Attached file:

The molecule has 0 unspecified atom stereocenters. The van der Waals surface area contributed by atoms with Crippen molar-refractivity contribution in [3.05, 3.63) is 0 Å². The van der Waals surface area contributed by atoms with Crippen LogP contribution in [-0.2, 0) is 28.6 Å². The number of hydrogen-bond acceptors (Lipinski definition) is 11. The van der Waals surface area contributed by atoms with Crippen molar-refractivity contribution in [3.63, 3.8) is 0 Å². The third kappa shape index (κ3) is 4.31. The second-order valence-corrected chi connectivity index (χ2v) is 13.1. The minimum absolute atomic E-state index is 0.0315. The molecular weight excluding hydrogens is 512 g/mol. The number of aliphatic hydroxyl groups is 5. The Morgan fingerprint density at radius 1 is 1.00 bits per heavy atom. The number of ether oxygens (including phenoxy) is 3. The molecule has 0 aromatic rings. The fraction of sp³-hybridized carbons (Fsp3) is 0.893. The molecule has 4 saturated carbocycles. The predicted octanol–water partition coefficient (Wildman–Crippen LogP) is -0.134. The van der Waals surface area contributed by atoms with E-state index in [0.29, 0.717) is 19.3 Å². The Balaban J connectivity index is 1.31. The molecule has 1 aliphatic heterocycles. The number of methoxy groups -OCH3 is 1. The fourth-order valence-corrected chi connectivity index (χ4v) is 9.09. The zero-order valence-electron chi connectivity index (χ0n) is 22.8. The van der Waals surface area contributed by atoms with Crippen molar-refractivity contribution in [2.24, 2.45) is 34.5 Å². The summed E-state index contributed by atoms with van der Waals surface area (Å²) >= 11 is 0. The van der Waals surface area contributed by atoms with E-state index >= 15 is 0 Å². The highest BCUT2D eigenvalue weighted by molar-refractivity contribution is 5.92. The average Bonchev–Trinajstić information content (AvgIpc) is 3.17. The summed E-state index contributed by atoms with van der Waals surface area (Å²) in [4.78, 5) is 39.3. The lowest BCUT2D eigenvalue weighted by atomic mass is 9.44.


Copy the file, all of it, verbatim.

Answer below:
The molecule has 0 unspecified atom stereocenters. The van der Waals surface area contributed by atoms with Crippen molar-refractivity contribution in [3.05, 3.63) is 0 Å². The van der Waals surface area contributed by atoms with Crippen LogP contribution in [-0.2, 0) is 28.6 Å². The number of hydrogen-bond acceptors (Lipinski definition) is 11. The van der Waals surface area contributed by atoms with Crippen molar-refractivity contribution in [3.63, 3.8) is 0 Å². The third kappa shape index (κ3) is 4.31. The second-order valence-corrected chi connectivity index (χ2v) is 13.1. The minimum absolute atomic E-state index is 0.0315. The molecular weight excluding hydrogens is 512 g/mol. The number of aliphatic hydroxyl groups is 5. The Morgan fingerprint density at radius 1 is 1.00 bits per heavy atom. The number of ether oxygens (including phenoxy) is 3. The molecule has 0 aromatic rings. The fraction of sp³-hybridized carbons (Fsp3) is 0.893. The molecule has 4 saturated carbocycles. The predicted octanol–water partition coefficient (Wildman–Crippen LogP) is -0.134. The van der Waals surface area contributed by atoms with E-state index in [0.29, 0.717) is 19.3 Å². The Balaban J connectivity index is 1.31. The molecule has 1 aliphatic heterocycles. The number of methoxy groups -OCH3 is 1. The fourth-order valence-corrected chi connectivity index (χ4v) is 9.09. The zero-order valence-electron chi connectivity index (χ0n) is 22.8. The van der Waals surface area contributed by atoms with Crippen molar-refractivity contribution in [2.24, 2.45) is 34.5 Å². The summed E-state index contributed by atoms with van der Waals surface area (Å²) >= 11 is 0. The van der Waals surface area contributed by atoms with E-state index >= 15 is 0 Å². The highest BCUT2D eigenvalue weighted by molar-refractivity contribution is 5.92. The average Bonchev–Trinajstić information content (AvgIpc) is 3.17. The summed E-state index contributed by atoms with van der Waals surface area (Å²) in [4.78, 5) is 39.3. The lowest BCUT2D eigenvalue weighted by atomic mass is 9.44.